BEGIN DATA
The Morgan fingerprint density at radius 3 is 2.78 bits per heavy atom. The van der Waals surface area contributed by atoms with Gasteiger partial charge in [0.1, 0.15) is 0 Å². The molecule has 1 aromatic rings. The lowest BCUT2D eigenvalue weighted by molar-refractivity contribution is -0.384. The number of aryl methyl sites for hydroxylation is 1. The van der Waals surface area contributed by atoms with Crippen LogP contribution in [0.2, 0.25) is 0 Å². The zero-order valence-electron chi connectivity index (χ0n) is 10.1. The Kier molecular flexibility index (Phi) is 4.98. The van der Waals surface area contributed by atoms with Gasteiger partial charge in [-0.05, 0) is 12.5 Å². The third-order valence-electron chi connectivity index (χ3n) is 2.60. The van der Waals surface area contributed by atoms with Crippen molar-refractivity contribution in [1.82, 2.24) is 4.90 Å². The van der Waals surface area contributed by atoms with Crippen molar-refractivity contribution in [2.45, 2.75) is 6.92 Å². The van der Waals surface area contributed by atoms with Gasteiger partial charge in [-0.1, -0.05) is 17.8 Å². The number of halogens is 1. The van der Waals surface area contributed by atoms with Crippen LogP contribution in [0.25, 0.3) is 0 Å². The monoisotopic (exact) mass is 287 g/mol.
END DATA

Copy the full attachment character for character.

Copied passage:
The Morgan fingerprint density at radius 3 is 2.78 bits per heavy atom. The van der Waals surface area contributed by atoms with Gasteiger partial charge in [0.1, 0.15) is 0 Å². The molecule has 1 aromatic rings. The lowest BCUT2D eigenvalue weighted by molar-refractivity contribution is -0.384. The number of aryl methyl sites for hydroxylation is 1. The van der Waals surface area contributed by atoms with Crippen LogP contribution in [0.2, 0.25) is 0 Å². The zero-order valence-electron chi connectivity index (χ0n) is 10.1. The Kier molecular flexibility index (Phi) is 4.98. The van der Waals surface area contributed by atoms with Gasteiger partial charge in [-0.05, 0) is 12.5 Å². The third-order valence-electron chi connectivity index (χ3n) is 2.60. The van der Waals surface area contributed by atoms with Crippen molar-refractivity contribution in [1.82, 2.24) is 4.90 Å². The van der Waals surface area contributed by atoms with Crippen molar-refractivity contribution in [2.45, 2.75) is 6.92 Å². The van der Waals surface area contributed by atoms with Gasteiger partial charge in [-0.1, -0.05) is 17.8 Å². The number of halogens is 1. The van der Waals surface area contributed by atoms with Crippen LogP contribution in [0.25, 0.3) is 0 Å². The monoisotopic (exact) mass is 287 g/mol.